Ex-CIA chief: Trump handed 'big concession' to North Korea for nothing


Only one person offered up a major concession in Singapore — Trump.

Trump came bearing gifts when he met with North Korean dictator Kim Jong Un on Monday, offering up a rather stunning concession in the process, according to former CIA director Michael Hayden.

Trump's announcement that the U.S. would suspend military exercises on the Korean Peninsula, while dismissing the "war games" as "provocative," means North Korea has already bagged a significant victory.

"The North Koreans did not come with anything new" to the summit, Hayden stressed during a Tuesday interview on CNN. "The new element is that we agreed to stop our annual exercise cycle with our South Koran allies. That's actually a pretty big concession."

All the U.S. got in return was a vague assurance that there would be “follow-on negotiations” led by Secretary of State Mike Pompeo and a high-level North Korean official “at the earliest possible date, to implement the outcomes” of the summit meeting, the New York Times reported.

Calling off the military exercises is a big deal because, "We've got a fairly light footprint in South Korean," Hayden explained.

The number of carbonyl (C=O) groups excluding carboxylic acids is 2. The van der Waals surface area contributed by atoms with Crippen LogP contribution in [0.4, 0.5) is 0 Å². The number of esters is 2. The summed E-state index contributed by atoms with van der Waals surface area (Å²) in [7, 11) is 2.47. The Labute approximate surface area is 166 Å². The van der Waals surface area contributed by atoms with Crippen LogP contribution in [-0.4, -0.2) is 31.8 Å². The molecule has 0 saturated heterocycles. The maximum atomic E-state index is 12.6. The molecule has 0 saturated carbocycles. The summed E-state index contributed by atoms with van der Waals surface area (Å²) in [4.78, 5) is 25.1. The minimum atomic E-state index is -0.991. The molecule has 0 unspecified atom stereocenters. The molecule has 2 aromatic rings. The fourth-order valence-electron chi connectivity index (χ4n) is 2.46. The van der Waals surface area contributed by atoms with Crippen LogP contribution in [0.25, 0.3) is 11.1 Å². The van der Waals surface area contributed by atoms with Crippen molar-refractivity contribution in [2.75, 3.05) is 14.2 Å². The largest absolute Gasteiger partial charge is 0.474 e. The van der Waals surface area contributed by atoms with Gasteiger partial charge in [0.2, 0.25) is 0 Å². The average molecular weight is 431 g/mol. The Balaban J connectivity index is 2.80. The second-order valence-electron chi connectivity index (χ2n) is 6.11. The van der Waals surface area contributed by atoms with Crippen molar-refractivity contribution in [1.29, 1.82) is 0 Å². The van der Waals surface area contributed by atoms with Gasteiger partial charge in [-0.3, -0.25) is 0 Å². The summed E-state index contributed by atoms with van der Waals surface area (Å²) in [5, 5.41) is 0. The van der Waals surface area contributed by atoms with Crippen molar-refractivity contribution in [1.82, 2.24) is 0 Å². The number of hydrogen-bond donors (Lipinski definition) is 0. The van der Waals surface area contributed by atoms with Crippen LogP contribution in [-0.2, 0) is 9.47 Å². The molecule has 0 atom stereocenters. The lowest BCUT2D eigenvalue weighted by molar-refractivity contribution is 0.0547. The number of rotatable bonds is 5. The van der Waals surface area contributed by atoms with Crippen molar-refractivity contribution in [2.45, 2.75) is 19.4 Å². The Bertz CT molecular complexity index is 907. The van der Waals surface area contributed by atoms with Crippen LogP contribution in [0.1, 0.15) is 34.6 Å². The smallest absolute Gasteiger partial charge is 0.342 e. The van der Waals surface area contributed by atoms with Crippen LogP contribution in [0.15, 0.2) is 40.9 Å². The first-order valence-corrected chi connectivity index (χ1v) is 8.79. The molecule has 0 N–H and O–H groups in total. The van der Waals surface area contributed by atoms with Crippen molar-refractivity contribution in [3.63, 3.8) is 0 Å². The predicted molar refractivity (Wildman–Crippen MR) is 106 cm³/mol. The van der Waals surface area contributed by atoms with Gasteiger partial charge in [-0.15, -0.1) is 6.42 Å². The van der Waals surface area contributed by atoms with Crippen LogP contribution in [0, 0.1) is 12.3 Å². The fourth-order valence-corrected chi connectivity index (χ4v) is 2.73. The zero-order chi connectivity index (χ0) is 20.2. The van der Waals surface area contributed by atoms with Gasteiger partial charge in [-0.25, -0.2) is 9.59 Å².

"We've got a brigade up by the Demilitarized Zone and then an Air Force fighter wing or two. The whole defense of South Korea is based upon our ability, and the North and South Korea's knowledge of our ability, to flow forces to the peninsula quickly for the defense of South Korea. That's why we do the exercises. They're about the defense of the south."

Worse, Trump adopted North Korea's rhetoric in the process. "The president calling them 'provocative,' unfortunately, takes the language out of the North Korea propaganda machine," said Hayden.

Trump downplayed the significance of the military exercises, claiming they were a waste of money.

"You know, we’re spending a fortune, every couple of months we’re doing war games with South Korea, and I said, ‘What’s this costing?’ We’re flying planes in from Guam, we’re bombing empty mountains for practice," Trump told ABC News on Tuesday. "I said ‘I want to stop that and I will stop that, and I think it’s very provocative."

Note that the Pentagon's annual budget is $700 billion, which comes out to nearly $2 billion per-day. It's unlikely that the military exercises on the Korean Peninsula have been straining the budget.

While offering up concessions, Trump also managed to play right into North Korea's hands by elevating the despotic leader's standing on the world stage:

Mission accomplished.

Published with permission of The American Independent Foundation.